Where your fonts go depends on their scope of reference as follows:
- /System/Library/Fonts — these are nominally fonts that are used by the system and like anything in the /System folder should remain where they are and neither deleted nor moved.
- /Library/Fonts — these are fonts that may be used by any user on the computer and in any application [*]/Users/deniro/Library/Fonts — these are fonts that are only available to the user deniro (On my systems this is an empty folder as I have no reason to limit any font to only one user.)
- The official OS X font list and locations for Mountain Lion may be found here. Apparently the Mavericks list is not out yet but I would expect it to be virtually identical.
turns fonts in the three font folders and makes them available to cocoa (object oriented) applications such as Pages, NeoOffice, Numbers, Keynote, etc
. and properly written procedural applications. Back in the OS X public beta, 10.0.x, 10.1.x, 10.2.x, and maybe even 10.3.x Font Books ability to turn fonts on and off was a big deal because there was a definite limit on the number of fonts an application could handle. Font Explorer was a third party competitor to Font Book that used a different method for controlling the active and inactive fonts and had the advantage of being effective for applications using procedural code that had not been recoded to recognize Font Book control. By the time OS X 10.4 (or maybe even 10.3) rolled around the limits on the number of fonts that could be handled in an application had disappeared and comments or questions about Font Book, Font Explorer, et. al.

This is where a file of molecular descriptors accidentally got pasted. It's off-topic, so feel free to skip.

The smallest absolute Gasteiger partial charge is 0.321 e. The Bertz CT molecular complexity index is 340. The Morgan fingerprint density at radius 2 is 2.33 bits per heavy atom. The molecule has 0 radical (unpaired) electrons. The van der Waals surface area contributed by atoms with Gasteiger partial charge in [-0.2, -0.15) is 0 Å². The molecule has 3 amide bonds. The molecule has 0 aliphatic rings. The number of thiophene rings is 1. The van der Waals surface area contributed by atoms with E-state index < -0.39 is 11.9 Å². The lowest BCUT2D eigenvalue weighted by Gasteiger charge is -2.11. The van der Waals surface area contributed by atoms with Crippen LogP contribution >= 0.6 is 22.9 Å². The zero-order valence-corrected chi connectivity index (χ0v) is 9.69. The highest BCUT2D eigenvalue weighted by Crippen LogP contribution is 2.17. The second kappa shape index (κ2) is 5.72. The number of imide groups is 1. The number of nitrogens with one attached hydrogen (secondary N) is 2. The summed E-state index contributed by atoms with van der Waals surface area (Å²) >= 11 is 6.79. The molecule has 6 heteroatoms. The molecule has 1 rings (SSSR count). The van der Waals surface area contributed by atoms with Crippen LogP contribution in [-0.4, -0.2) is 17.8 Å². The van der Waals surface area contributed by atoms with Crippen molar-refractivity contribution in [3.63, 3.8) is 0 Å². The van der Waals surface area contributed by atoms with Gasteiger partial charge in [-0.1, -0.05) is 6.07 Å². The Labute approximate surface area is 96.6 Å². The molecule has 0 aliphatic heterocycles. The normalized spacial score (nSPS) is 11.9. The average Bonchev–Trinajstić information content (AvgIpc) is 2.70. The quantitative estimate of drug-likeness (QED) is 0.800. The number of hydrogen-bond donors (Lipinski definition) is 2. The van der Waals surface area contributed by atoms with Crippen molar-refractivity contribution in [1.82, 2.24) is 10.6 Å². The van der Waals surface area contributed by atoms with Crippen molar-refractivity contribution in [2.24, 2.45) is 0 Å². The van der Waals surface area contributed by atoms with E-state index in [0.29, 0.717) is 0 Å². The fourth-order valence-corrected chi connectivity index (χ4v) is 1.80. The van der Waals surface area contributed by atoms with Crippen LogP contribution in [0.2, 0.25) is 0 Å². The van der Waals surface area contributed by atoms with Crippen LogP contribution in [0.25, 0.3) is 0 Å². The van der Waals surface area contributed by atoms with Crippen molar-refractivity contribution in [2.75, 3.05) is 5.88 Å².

virtually disappeared from the forums. Today the principal use of Font Book is verifying font files and folders to be sure they are not corrupted and identify/eliminate duplicate font files which can still cause problems and to organize or group fonts so the font list in applications does not become so long and unwieldy.
Personally Font Book has moved all my fonts to /System/Library/Fonts and /Library/Fonts and I have not needed any other font management tools for several years except on one or two occasions I have had a font go bad or from somewhere a duplicate font crept in and had to use Font Book. But I know of some users with 10 or 20 times the 329 fonts I have on my systems and I am convinced their experience is different from mine.